top of page

Republicans Accuse DOJ of Political Motives in Trump's Indictment, CBS Poll Reveals

A recent CBS poll has shed light on the differing opinions surrounding the Department of Justice's (DOJ) indictment of former President Donald Trump. The survey found that a significant number of Republicans believe the charges against Trump are politically motivated, while others argue that his possession of classified documents posed a genuine national security risk.

Photo By Gage Skidmore

President Trump made a statement on June 8, revealing that his attorneys were informed of the indictment by DOJ Special Counsel Jack Smith. This historic indictment marks the first instance of a former U.S. president facing criminal charges at the federal level. The case stems from an investigation into Trump's handling of classified documents, which were allegedly discovered during an FBI raid at his Mar-a-Lago estate in Florida last year.

Following the announcement of the indictment, Trump appeared undeterred. During campaign appearances in Georgia and North Carolina, he referred to the charges as a "joke." However, he acknowledged that the situation had surprisingly benefitted his polling numbers and fundraising efforts.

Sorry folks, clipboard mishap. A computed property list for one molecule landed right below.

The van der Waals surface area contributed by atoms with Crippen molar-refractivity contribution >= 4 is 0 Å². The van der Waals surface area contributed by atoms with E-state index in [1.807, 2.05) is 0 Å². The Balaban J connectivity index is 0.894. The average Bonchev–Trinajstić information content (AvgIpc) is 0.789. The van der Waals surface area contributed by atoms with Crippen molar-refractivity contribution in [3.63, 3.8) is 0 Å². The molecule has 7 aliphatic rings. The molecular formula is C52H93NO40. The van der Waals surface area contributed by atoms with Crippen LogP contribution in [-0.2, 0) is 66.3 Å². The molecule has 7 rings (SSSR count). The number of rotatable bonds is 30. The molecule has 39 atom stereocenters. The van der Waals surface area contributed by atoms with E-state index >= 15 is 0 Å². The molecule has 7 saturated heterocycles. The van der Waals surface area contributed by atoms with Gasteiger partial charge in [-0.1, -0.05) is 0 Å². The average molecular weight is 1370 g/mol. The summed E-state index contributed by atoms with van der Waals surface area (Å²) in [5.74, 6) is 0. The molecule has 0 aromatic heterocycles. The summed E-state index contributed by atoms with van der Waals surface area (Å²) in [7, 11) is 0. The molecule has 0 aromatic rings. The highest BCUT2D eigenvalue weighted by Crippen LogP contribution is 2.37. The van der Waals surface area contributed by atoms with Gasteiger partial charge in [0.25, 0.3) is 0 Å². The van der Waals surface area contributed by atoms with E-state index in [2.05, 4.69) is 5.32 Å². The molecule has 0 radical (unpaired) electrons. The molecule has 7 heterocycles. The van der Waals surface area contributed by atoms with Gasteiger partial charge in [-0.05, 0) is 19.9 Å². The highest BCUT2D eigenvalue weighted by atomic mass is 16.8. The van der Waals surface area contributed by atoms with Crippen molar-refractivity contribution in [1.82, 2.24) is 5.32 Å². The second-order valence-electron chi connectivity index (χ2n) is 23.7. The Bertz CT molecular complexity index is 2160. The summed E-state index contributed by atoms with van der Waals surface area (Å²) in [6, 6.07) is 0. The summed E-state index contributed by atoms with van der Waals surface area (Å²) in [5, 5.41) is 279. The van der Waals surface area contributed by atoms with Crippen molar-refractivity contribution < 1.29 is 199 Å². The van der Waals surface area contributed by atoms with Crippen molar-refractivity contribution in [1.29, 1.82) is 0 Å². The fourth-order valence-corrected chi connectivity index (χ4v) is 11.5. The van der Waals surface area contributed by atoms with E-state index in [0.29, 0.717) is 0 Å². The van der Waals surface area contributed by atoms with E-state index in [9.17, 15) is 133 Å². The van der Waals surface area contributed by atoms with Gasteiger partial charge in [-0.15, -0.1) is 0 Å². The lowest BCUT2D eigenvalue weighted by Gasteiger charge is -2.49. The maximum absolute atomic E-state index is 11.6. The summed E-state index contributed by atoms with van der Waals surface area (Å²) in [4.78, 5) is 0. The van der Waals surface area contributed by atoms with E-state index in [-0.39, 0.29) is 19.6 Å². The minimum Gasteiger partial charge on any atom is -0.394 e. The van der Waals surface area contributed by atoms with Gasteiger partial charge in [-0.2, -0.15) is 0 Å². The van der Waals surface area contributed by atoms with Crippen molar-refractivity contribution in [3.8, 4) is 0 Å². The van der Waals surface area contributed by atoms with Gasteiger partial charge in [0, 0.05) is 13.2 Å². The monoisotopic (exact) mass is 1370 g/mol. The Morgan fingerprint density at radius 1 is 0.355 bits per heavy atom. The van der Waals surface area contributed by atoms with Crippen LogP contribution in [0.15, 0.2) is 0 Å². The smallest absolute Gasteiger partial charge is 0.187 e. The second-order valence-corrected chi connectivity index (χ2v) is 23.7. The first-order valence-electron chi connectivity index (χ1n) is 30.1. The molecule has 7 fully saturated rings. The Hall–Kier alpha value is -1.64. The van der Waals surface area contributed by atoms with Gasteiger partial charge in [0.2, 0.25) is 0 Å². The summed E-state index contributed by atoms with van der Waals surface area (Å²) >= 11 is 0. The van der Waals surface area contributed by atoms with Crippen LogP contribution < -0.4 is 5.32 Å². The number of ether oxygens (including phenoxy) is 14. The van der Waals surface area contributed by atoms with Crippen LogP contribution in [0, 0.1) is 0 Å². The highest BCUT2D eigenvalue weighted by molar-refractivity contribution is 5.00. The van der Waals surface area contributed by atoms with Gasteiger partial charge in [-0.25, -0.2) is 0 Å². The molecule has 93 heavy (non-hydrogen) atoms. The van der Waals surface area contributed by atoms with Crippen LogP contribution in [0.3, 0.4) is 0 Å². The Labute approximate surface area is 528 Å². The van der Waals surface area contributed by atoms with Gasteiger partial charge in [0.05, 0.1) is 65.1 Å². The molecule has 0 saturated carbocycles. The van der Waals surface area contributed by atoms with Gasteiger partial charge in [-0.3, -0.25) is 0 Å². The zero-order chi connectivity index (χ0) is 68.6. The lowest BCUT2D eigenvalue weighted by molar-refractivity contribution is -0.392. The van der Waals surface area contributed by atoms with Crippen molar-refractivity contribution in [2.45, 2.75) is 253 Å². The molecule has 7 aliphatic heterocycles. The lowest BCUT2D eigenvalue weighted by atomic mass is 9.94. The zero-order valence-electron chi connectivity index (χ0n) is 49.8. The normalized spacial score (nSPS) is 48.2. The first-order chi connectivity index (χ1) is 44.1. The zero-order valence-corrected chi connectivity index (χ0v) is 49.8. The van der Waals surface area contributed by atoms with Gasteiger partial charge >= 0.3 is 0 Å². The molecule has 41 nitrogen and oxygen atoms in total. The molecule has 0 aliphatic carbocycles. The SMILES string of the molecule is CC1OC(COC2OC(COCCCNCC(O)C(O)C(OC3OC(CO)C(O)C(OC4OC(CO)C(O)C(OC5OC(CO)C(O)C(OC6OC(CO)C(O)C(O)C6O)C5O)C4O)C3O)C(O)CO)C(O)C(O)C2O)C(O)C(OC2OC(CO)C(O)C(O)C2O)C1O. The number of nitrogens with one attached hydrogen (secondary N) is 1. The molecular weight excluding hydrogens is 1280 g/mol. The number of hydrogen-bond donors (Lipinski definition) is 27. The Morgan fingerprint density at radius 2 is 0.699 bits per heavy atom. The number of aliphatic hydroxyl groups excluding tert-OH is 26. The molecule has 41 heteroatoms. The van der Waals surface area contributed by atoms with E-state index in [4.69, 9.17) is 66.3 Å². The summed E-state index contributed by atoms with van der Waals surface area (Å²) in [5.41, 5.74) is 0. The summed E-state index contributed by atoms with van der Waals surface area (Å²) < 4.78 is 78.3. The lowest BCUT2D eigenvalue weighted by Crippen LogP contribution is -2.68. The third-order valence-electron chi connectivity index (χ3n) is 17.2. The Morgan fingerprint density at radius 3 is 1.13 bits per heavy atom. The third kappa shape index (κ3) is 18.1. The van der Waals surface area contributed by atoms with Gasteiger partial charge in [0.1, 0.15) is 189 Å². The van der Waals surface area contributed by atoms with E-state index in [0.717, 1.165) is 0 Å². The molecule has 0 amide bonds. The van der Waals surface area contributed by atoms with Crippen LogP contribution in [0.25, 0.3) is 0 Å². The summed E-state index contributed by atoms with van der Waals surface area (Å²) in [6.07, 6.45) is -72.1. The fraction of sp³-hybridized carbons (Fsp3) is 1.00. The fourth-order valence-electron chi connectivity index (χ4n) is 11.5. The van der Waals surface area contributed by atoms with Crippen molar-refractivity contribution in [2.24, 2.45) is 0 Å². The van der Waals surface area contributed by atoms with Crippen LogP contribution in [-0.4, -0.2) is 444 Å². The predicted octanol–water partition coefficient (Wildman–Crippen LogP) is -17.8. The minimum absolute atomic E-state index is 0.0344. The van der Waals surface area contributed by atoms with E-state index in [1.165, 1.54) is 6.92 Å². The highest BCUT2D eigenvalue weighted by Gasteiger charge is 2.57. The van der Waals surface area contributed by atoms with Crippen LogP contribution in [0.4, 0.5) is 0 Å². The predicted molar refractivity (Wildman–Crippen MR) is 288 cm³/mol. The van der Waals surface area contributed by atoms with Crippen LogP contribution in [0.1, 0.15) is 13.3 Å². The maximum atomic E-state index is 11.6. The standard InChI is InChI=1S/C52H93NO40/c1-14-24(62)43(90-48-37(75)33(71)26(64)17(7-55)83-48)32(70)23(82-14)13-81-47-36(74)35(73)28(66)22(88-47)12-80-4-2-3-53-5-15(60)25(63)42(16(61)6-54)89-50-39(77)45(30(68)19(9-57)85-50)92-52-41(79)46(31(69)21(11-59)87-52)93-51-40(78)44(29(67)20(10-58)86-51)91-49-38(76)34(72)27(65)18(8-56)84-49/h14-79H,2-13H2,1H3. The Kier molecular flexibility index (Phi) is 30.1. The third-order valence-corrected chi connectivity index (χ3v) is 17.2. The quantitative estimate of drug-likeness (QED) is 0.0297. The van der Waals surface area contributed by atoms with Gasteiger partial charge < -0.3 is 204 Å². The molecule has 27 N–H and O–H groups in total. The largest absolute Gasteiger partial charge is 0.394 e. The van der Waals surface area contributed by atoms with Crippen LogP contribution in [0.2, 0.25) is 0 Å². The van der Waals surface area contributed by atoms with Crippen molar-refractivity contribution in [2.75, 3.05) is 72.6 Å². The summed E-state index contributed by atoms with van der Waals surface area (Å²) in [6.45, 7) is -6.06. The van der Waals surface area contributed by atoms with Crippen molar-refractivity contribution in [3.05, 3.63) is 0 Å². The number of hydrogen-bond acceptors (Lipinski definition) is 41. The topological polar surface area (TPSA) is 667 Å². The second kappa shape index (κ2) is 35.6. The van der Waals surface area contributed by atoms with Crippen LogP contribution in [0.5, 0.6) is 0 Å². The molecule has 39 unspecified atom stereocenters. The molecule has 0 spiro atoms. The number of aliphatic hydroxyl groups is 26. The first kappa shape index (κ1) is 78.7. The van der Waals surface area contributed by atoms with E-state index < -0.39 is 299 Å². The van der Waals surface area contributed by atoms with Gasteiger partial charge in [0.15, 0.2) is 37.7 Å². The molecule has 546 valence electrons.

The CBS poll conducted after the indictment revealed that a significant majority of Republican voters, approximately 76 percent, believe the charges against Trump are politically motivated. Only 12 percent of respondents felt that Trump's possession of the documents presented a national security threat, while another 12 percent acknowledged the potential threat but believed the indictment had political motives.

Conversely, among non-Republican voters, 80 percent expressed concern about the national security risk associated with Trump retaining the classified documents.

Interestingly, the poll also explored the impact of the indictment on Republicans' opinions of Trump. While most respondents indicated that the charges did not alter their perception of the former president, a minority expressed varying sentiments. Fourteen percent stated that their opinion of Trump improved, 7 percent reported a negative change, and 18 percent claimed their viewpoint depended on additional information.

Notably, a significant majority of Republicans, 61 percent, maintained that the indictment had no effect on their opinion of Trump. Moreover, these respondents believed that Trump should still be allowed to serve as president even if he is convicted. Only 20 percent of likely Republican primary voters expressed the view that Trump should be disqualified from holding office if convicted, while the remaining 80 percent advocated for his eligibility.

As the legal proceedings continue, the divide between Republicans and non-Republicans regarding the motives and implications of Trump's indictment remains apparent. The coming weeks and months will undoubtedly witness further debate and analysis surrounding this historic case.


Top Stories

bottom of page